Clickers

I remember seeing a demonstration of Activexpression by Promethean at my college and been very impressed, the main reason I liked the system over other “clicker” systems including the Promethean Activote was that you could use the system without needing to spend ages preparing the questions in advance.

However another thing I knew, from reading about projects that had implemented clickers in other institutions was that staff didn’t use their sets of clickers very much because they weren’t sure if they would be available, but when they did use them they really thought they worked effectively. The lesson was simple, ensure you have enough clickers available. We also had a need to make assessment more engaging and “fun”, clickers or voting units seemed like an ideal solution based on the work done elsewhere. So once more when some funding was available, we purchased 1500 Activexpression handsets, nearly enough for a hundred classes! They were made available in a range of departments. The result? Well most of the sets were used and used on a regular basis to the point where they are embedded into practice. However I should say not all departments engaged with the technology and some were left in cupboards. However after a period of implementation and relection we relocated the sets not been used. The result was across many curriculum areas the clickers were been actively used to enhance and enrich learning. I had seen the results of many pilots and projects that had used clickers and voting units, so why wouldn’t it work at our college?

iPads

When the iPad first came out, I didn’t think it was going to be the radical device for me that it has eventually come to be. In the end I was really impressed with the device and how it improved my efficiency and workflows for my job. As a result I bought every member of the management team in my centre an iPad. As well as the Libraries and e-Learning, my centre includes Construction, Engineering and Schools Liaison. I certainly didn’t see this as a pilot or a project, much more about them benefiting from the lessons I had learnt. I have had quite a few people in the college come and ask me to provide them with iPads (like I have the budget for that) or have asked to “pilot” them with a group of their learners. As far as I am concerned there have been lots of iPad pilots and projects elsewhere in the world and my college doesn’t need to repeat those experiences, the lessons have been published, the problems identified and many of the issues resolved. For me the question is now, now are iPads useful or will they enhance and enrich learning, no the question for me is, will iPads solve a specific problem we have in the college, will they increase retention and achievement for a particular cohort? If I can answer those questions I can then ask the question will the cost of the iPads be outweighed by the benefit they will bring? We don’t have that many iPads at my college, those that do have them, find they are really useful and have had quite an impact on their work. Elsewhere other iPad projects have demonstrated the value they can bring to learning, so why wouldn’t it work at our college?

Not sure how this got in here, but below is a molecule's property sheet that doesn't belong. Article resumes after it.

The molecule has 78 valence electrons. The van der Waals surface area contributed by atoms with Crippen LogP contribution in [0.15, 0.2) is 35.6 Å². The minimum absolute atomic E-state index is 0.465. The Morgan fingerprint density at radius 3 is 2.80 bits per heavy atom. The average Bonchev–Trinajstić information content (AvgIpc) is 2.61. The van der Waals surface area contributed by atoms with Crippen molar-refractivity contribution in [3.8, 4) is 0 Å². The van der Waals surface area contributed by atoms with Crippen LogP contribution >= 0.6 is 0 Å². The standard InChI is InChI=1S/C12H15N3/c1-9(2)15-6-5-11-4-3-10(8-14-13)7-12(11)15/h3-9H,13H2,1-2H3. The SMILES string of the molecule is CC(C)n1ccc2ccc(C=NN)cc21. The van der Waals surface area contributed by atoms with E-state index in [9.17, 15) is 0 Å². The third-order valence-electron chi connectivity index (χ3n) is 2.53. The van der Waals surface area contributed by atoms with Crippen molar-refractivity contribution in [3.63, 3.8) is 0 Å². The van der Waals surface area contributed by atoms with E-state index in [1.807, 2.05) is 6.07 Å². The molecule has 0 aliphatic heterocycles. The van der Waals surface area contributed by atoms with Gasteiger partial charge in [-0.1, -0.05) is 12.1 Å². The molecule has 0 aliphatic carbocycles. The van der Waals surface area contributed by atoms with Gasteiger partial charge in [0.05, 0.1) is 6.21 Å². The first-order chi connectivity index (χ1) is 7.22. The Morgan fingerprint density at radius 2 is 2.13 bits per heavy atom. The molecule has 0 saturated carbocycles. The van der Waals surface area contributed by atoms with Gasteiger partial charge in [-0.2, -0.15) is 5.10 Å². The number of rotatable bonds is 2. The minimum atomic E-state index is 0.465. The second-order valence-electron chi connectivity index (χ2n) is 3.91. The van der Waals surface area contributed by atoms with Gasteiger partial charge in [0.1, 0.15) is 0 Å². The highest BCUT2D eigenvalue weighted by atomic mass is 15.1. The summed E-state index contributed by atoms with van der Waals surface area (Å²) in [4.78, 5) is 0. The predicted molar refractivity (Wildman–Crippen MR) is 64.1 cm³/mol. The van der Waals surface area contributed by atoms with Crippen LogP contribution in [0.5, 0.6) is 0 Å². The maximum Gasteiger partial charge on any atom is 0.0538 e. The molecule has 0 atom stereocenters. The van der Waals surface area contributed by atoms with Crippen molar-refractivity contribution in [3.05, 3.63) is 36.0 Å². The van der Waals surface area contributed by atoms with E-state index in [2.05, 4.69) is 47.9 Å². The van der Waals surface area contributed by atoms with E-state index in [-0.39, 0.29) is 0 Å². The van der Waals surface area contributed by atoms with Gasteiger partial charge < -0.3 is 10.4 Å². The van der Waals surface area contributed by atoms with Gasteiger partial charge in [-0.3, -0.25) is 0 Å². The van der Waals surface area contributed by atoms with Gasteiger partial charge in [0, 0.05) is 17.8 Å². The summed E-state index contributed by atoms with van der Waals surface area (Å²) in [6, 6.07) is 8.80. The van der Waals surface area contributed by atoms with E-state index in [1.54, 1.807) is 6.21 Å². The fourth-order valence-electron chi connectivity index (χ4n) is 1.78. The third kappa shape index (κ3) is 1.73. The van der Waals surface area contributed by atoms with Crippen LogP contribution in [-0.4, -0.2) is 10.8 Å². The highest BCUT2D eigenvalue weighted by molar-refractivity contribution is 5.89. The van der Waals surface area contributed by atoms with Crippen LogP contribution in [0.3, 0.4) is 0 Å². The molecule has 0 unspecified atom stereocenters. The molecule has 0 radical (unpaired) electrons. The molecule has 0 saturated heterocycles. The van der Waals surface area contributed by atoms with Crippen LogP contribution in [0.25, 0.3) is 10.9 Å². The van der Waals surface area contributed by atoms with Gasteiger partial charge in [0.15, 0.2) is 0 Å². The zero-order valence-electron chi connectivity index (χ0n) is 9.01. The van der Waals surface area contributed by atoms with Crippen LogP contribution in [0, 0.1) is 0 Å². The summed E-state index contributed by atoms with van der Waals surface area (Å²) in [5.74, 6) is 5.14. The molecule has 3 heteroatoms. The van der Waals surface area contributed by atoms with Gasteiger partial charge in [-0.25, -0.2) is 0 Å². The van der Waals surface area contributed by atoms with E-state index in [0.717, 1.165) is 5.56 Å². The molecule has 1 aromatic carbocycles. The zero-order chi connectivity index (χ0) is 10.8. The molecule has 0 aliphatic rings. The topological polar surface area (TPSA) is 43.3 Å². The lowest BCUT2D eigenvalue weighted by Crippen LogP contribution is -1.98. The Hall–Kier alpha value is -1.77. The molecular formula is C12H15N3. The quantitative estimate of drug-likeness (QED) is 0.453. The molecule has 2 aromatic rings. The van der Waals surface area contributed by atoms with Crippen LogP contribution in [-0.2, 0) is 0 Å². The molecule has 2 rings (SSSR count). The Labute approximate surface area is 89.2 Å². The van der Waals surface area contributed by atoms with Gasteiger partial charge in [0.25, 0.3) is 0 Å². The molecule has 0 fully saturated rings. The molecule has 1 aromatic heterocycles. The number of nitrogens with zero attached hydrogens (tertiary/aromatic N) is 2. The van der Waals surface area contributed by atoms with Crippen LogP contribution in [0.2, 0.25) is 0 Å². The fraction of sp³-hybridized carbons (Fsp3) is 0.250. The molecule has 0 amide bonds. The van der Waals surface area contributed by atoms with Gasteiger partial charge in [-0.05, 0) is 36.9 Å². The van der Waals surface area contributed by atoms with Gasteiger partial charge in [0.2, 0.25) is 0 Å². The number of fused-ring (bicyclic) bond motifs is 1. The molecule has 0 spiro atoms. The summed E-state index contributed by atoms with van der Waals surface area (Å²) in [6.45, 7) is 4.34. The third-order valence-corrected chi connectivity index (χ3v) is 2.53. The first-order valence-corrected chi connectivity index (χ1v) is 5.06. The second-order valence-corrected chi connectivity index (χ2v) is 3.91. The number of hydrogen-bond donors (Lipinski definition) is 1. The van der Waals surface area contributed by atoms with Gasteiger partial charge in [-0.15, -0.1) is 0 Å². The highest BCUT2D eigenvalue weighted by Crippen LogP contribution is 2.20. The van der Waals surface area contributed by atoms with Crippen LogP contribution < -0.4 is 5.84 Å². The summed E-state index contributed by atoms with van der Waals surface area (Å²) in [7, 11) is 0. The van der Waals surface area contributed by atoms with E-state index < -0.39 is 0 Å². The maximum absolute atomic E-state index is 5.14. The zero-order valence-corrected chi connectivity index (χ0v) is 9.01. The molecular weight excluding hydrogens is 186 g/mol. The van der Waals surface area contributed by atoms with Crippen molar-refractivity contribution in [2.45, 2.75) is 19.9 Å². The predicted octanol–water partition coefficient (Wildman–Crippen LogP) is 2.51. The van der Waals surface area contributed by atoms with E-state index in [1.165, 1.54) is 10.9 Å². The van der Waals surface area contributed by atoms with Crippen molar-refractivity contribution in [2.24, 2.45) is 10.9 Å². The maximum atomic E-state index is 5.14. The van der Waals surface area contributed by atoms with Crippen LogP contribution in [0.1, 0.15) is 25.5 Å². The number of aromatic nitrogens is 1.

Thinking differently

So with all the wonderful stuff that has been discussed at various conferences and events, I wonder how many of you are thinking about your next project, your next pilot, your next research grant bid… Do I only want to do a pilot because a) everyone else is doing a pilot and b) it means I get an exciting new gadget to play with c) I need to be seen to be doing new and innovative stuff. Pilots are fun, aren’t they?

Or are you thinking differently, thinking about why wouldn’t this work at my place? Why can’t I do a mainstream roll out of this new technology.

Are you thinking differently?